The opposition candidate in Taiwan's presidential elections, Lien Chan, believes in taking a conciliatory approach to China - a stance that has won him both praise from the business community and the ire of pro-independence voters.

For Lien Chan, 67, being an opposition leader is something new. The former vice president of Taiwan heads the Kuomintang (KMT) or Nationalist party, which governed the island unopposed for five decades.

Four years ago, Mr. Lien was defeated in the race for president, after some members of the KMT split from the party. Since then, he has helped patch up many of the internal disputes, and the party has been unified in opposing many of President Chen Shui-bian's policies over the past few years.

Mr. Lien, who comes from one of Taiwan's wealthiest families, has his base of support among Taiwan's so-called "mainlanders," or refugees who came from mainland China to escape the 1949 Communist takeover.

China sees the self-governed island as a part of its territory and has threatened to retake it by force if it moves toward independence.

Analysts say the continued threat from Beijing has solidified the business community's support for Lien Chan. Many of Taiwan's businesspeople view incumbent President Chen Shui-bian's focus on the national identity issue as a provocation that could lead to war with China at the worst, and at the very least disrupt commerce.

Lien supporters say Mr. Chen's emphasis on the independence issue has also hampered negotiations for direct air links with the mainland.

Senator Hwang Jih-jiau is with the People First Party, which has joined forces with Lien Chan. He said President Chen's policies have hurt commerce across the Taiwan Strait. "He promised our entrepreneurs, our businessmen, and Taiwanese businessmen that he would do all that is possible to build the direct air and sea links," he said. "But it turned out all his promises are empty promises. Our entrepreneurs, our businessmen still [are] crying for the lack of air and sea links."

Without the links, Taiwan businesspeople must travel through other cities to reach their factories on the mainland. Cargo, too, must go through another port instead of quickly sailing across the Strait.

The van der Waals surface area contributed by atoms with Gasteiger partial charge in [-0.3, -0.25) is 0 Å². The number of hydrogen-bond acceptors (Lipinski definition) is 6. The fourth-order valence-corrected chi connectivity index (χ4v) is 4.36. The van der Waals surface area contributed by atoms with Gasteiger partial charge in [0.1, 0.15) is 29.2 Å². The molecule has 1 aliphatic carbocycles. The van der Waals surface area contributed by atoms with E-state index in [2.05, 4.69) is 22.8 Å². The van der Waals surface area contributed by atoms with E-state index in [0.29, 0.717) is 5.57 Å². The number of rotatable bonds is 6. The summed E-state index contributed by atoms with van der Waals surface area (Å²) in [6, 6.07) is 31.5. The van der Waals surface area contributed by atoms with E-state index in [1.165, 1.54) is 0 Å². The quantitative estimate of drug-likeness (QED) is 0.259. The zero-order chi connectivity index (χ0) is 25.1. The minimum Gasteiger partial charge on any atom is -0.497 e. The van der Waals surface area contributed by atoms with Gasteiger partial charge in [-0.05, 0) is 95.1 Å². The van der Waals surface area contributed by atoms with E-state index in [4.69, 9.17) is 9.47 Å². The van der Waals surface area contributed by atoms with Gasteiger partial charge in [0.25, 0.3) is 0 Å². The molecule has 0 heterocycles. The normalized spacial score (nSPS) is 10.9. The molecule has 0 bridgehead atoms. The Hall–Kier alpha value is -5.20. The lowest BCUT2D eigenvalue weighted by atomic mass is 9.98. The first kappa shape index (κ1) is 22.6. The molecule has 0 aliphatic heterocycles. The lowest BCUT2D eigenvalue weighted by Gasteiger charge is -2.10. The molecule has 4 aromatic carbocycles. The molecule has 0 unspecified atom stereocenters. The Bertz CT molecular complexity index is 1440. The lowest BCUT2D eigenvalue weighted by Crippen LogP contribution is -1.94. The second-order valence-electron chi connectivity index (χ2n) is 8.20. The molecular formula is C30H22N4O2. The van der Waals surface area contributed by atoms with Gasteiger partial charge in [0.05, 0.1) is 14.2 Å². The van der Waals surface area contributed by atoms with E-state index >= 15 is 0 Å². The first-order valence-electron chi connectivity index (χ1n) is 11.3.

Lien Chan has based his campaign largely on pointing to the economic downturn that Taiwan experienced during Mr. Chen's time in office. He has found a ready audience among the unemployed and others who are suffering financially.

A KMT supporter, who identified himself as Hwang and who owns a lighting-fixture business, said his profit has dropped by 40 percent because of poor sales in the past two years. He accused the Chen administration of economic mismanagement.

Mr. Hwang said he is voting for Mr. Lien because he said the economy is more important than the issue of national identity. "Lien Chan has good economic advisers. He is open-minded, unlike Chen Shui-bian," he said. "Mr. Chen is very narrow-minded. He raised this whole identity issue. I think it was wrong to focus on that."

For decades, the Kuomintang pledged to return to mainland China, and oust the Communists from power. Although the party has abandoned that goal of unification, Mr. Lien has chosen to take a more conciliatory approach toward Beijing than President Chen does.

He has promised to work to establish direct air links within a year of being elected, and says the question of unification should be left to future generations.

"The KMT's idea is leaving the ultimate solution to future generations," said Szu-Yin Ho, a politics professor at Taipei's National Chengchi University and an adviser to Mr. Lien. "This idea is quite pragmatic. What can you do otherwise? By strongly advocating Taiwan independence I think both sides' positions or stances could become more rigid. Ultimately, the situation would become a confrontation between two nationalisms. And, the KMT/PFP coalition does not see much benefit to this."

Mr. Lien, who has promised to visit China if he wins the election, has also drawn criticism for his softer approach to the mainland authorities. The sharpest criticism has come from some Taiwanese who have accused him of being pro-Beijing.

While Mr. Lien is a respected politician, he is seen as a having less charisma than Mr. Chen.

The president also has been able to appeal to some voters by stressing that he is native-born Taiwanese. While Mr. Lien's family has its roots in Taiwan, he was born on the mainland.

Until recently, polls showed Mr. Lien with a slight lead over Chen Shui-bian, but some surveys have shown the margin to be narrowing in the days before the election. Analysts attribute the swing to the latest economic reports, which show performance improved dramatically in the last quarter of 2003.